I hadn’t written about this subject, because I really wanted the whole issue to go away. I should have known better than to be optimistic about that. Here’s our friend Dave Schoenfield from ESPN:
Manager Dusty Baker — and the players — think Aroldis Chapman should remain the team’s closer; general manager Walt Jocketty, with the support of pitching coach Bryan Price, is telling Baker that Chapman will be in the rotation. Whether Baker likes it or not.
There are a multitude of issues in this controversy. It’s a symbolic example of today’s game, where the GM constructs the roster and even tells the manager how to use it. It brings up the argument over the value of a closer. And lurking below those two, what’s best for Chapman? We’ve seen other relievers successfully transition into the rotation — C.J. Wilson and Chris Sale to name two — but last year we also saw Daniel Bard implode and Neftali Feliz blow out his elbow.
But this situation has a pretty obvious answer:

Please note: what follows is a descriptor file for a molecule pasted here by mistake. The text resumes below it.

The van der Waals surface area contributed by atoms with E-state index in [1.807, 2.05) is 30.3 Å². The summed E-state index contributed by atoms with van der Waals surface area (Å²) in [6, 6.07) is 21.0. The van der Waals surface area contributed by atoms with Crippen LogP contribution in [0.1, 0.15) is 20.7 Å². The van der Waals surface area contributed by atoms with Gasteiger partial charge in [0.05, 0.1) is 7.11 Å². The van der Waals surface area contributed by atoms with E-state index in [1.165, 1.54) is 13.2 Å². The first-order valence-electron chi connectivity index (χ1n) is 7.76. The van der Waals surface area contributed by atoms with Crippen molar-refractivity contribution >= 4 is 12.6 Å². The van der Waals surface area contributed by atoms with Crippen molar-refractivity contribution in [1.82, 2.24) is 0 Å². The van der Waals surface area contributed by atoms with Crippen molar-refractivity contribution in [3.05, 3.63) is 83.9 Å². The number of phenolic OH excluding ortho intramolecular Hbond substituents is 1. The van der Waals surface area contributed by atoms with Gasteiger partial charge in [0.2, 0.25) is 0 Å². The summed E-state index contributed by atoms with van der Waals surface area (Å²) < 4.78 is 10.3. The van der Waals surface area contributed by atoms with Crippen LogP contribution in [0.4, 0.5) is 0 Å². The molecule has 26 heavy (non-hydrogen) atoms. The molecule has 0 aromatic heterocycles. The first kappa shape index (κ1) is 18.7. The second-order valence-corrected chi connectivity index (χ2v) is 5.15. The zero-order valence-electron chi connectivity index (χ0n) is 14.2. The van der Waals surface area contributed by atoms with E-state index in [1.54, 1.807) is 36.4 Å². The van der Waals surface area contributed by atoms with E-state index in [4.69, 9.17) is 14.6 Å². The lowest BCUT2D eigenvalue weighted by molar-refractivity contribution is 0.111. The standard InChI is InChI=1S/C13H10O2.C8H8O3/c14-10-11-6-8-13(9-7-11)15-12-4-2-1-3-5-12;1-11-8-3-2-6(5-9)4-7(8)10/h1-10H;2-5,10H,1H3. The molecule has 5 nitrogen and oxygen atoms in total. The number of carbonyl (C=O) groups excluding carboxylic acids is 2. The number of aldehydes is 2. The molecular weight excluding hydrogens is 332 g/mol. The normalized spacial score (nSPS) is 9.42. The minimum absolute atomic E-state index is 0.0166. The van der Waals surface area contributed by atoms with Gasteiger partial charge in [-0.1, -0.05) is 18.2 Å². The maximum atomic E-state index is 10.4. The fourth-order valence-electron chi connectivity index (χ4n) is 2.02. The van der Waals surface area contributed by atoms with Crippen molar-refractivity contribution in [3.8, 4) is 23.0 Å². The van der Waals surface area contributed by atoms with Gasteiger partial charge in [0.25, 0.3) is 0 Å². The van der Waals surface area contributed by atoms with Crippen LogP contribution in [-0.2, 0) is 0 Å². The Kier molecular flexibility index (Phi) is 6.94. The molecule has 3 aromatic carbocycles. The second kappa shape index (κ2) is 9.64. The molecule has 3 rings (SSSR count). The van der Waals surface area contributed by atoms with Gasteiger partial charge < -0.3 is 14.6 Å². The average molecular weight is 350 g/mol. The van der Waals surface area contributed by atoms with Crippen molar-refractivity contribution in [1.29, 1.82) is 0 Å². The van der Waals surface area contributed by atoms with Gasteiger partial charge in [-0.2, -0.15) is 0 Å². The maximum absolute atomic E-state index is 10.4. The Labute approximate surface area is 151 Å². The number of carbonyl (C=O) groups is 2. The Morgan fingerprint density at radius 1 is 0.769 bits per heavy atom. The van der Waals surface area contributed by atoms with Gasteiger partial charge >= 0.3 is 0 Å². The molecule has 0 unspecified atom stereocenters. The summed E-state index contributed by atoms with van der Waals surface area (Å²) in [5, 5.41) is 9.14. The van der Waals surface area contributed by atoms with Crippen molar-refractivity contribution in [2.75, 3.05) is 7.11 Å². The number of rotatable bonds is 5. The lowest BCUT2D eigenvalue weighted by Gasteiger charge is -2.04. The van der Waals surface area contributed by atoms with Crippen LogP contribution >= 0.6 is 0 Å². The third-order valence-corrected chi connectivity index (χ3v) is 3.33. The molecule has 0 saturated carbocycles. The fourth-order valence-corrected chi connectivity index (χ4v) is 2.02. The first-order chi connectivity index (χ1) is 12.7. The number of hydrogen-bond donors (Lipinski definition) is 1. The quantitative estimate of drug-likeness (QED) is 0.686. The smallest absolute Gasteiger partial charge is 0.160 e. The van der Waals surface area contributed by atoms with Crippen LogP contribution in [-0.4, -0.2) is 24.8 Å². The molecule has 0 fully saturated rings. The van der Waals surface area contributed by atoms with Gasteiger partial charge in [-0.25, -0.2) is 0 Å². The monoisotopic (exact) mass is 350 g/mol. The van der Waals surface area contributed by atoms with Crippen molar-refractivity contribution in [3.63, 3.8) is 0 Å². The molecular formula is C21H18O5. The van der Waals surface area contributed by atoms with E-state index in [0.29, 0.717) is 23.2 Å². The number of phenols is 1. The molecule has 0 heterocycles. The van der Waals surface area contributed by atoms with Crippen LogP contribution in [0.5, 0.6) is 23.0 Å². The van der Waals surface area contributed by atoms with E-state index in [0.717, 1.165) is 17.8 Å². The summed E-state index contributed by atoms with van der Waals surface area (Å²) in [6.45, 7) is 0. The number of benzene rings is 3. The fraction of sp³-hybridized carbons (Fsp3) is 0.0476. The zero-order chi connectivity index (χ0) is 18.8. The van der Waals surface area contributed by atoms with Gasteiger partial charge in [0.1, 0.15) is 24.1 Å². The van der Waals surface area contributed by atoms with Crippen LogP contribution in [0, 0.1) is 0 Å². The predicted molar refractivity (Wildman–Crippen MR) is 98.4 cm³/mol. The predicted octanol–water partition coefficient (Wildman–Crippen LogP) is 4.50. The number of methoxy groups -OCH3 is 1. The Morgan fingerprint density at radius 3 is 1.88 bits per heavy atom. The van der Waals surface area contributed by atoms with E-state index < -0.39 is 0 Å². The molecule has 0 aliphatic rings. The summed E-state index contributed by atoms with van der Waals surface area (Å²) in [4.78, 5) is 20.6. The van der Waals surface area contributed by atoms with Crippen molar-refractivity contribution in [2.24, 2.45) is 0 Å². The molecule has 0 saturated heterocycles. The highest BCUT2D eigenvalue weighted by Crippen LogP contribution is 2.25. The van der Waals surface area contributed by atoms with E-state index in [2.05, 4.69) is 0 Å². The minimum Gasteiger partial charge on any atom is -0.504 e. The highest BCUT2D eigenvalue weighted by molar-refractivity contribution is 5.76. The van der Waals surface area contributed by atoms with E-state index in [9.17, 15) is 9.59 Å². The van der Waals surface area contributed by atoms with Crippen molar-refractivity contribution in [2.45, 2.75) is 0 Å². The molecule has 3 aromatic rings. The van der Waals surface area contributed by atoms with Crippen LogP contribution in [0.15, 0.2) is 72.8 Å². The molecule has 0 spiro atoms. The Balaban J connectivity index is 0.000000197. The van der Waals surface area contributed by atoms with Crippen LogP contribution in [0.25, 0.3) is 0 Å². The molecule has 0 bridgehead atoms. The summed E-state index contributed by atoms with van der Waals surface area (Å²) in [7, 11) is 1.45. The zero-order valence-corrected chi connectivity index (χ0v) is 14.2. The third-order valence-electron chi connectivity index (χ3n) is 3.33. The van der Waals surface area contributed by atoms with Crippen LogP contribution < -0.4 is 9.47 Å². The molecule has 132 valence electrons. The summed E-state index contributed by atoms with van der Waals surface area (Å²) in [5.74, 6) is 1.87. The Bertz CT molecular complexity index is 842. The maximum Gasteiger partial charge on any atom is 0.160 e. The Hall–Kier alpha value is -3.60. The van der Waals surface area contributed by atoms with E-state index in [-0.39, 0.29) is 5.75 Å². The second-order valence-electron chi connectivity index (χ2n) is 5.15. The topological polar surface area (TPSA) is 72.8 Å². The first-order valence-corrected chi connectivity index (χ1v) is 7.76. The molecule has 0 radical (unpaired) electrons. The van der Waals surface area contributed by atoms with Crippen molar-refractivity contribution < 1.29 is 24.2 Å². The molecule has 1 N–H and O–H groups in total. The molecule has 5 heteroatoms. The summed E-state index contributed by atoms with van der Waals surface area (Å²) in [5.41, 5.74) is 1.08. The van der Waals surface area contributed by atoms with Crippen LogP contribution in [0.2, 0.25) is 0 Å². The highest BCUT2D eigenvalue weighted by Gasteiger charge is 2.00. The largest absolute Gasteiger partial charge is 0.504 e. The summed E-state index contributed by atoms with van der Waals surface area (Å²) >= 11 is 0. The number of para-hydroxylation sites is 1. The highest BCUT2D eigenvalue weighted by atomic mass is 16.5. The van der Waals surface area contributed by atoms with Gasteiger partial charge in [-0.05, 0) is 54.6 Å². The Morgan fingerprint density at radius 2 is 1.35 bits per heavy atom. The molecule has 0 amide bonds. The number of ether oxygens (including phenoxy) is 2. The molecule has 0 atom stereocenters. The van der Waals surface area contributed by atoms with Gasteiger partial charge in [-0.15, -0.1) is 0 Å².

1. Baker is wrong.
2. Jocketty is right.
Even better is Schoenfield’s conclusion:
Baker may not like the move now, but something tells me he’ll be OK with it once Chapman is 10-4 in late June with a 2.87 ERA, is leading the NL in strikeouts and makes the All-Star team.
Love that optimism.
I could go into the many reasons why I agree with Schoenfield here; a better idea would be for you to read Dave’s post on the matter. It’s spot-on, in every way. Better yet, go read Redleg Nation‘s previous posts about Aroldis. At least that will keep me from repeating myself in this space.
Meanwhile, while everyone (including Dusty) is salivating over Chapman’s perceived value as a closer, chew on this little morsel. Chapman’s percentage of recorded saves as a Red: 83%. Francisco Cordero’s save percentage as a Red: 86%. Aroldis just isn’t that much more valuable than other people who can close out games.
As a starter, however, Chapman has a chance to be elite. I just can’t understand why someone wouldn’t want to see if he can handle rotation duties. The upside is enormous. The downside is negligible.
Stay the course, Walt Jocketty. You’re doing the right thing here.